S-Space College of Natural Sciences (자연과학대학) Biophysics and Chemical Biology (생물물리 및 화학생물학과) Theses (Ph.D. / Sc.D._생물물리 및 화학생물학과)
Development of Novel Super-resolution Nanoscopy and Spectroscopy Techniques by Using the Photophysical Characteristics of Fluorescent Dyes
형광 염료의 광물리적 특성을 이용한 새로운 초고분해능 현미경법 및 분광학법의 개발
- Jiwoong Kwon
- 자연과학대학 생물물리 및 화학생물학과
- Issue Date
- 서울대학교 대학원
- fluorescence; photophysics; fluorophore; diffraction limit; super-resolution nanoscopy; single molecule spectroscopy
- 학위논문 (박사)-- 서울대학교 대학원 : 생물물리 및 화학생물학과 생물물리 및 화학생물전공, 2015. 8. 김성근.
- Fluorescence is a wonderful tool for investigation of the biomolecular structure and interactions as well as many of its non-biological applications, due to the noninvasive nature of light. Especially, the fluorescence microscope provides the ability to image the interior of living cells with molecular specificity. However, there exist a fatal disadvantage on the conventional fluorescence techniques called diffraction limit that restrict the spatial resolution of optical microscope to roughly half of wavelength (~250 nm for visible light), which is much larger than the size of biomolecules. Even in the diffusion-based single molecule spectroscopy, which can observe and analyze the individual molecules in ambient conditions to avoid the ensemble average, the diffraction limit harshly restricts the concentration of fluorescent molecules lower than 100 pM, where the biomolecular concentration in a living cell is usually much higher.
In order to overcome the diffraction limit, super-resolution techniques have been developed in recent 20 years, mainly focused on the microscope. Although their specific strategies are slightly different from each other, the super-resolution techniques share an identical core mechanism, the switching between on and off states of target fluorophores. Nowadays, the super-resolution nanoscopy can image the three-dimensional structure of multiple components in living cells with < 20 nm spatial resolution, sometimes even with video-rate temporal resolution. However, the complex and expensive technical features hinder the common uses of super-resolution nanoscopy in wide range of applications. Hence we tried to improve and develop the super-resolution nanoscopy and spectroscopy techniques by utilizing the photophysics of fluorescent molecules.
Reversible saturable optical fluorescence transition (RESOLFT) nanoscopy is a powerful method for super-resolution imaging of living cells with low light intensity. But the useful applications of RESOLFT nanoscopy is only performed with the fluorescent proteins, whose photobleaching resistance against the photoswitching cycles are much better than the organic fluorophores. We demonstrated for the first time the implementation of RESOLFT nanoscopy for a biological system using organic fluorophores by precisely optimizing the imaging buffer and optical parameters to overcome the photobleaching problem. Using a covalently linked dye pair of Cy3 and Alexa647 labeled microtubules in a fixed HeLa cell, we achieved a spatial resolution of ~100 nm in the focal plane. This method provides a powerful alternative for biocompatible super-resolution imaging and also may open doors to optical writing and read-out with organic fluorophores.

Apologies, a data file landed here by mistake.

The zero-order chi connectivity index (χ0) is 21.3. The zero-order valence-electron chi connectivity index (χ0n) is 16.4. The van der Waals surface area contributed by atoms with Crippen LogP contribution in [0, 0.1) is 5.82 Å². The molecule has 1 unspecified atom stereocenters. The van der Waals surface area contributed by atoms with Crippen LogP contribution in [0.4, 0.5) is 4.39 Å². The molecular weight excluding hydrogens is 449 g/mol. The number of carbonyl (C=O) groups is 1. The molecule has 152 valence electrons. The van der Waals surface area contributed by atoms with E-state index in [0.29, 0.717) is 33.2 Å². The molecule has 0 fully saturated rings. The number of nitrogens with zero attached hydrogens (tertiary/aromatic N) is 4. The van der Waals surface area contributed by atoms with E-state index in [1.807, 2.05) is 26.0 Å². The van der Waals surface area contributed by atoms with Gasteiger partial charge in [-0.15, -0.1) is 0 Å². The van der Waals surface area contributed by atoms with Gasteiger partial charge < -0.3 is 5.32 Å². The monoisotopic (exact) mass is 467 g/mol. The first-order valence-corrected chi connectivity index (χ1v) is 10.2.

We also introduced a new, easily implementable sub-diffraction limit microscopy technique utilizing the optical AND-gate property of fluorescent nanodiamond (FND). We demonstrate that when FND is illuminated by two spatially-offset lights of different wavelengths, emission comes only from the region of their overlap, which is used to reduce the effective point spread function form ~300 nm to ~130 nm in lateral plane, well below the diffraction limit. With this technique, sub-diffraction limit microscopy can be implemented in a quick, easy, convenient, and inexpensive way with no technical complexities often encountered in other methods. Furthermore, since FND is an ideal fluorescent material with high photostability, this new method may find its use in dynamic imaging over a long duration of time.
To overcome the concentration limit in diffusion-based single molecule techniques, we tried to combine the stimulated emission depletion (STED) nanoscopy with them, especially the alternating laser excitation (ALEX) spectroscopy utilizing the fluorescence resonance energy transfer (FRET). By spatially overlapping additional doughnut-shaped depletion beam with a focused light, we successfully reduced the effective observation volume in ALEX-FRET measurement, resulted to the observation of the individual molecules in higher concentration. We demonstrated the feasibility of this new technique, named ALFRED, by using a dual labeled single stranded DNA, and observed the single diffusion DNA molecules at up to 5 nM concentration, which is 100 times higher than that of typical single molecule measurement. Since a number of biomolecules have the dissociation constant in nanomolar concentration range, the ALFRED can offer the novel way for the single molecule spectroscopy in living cells.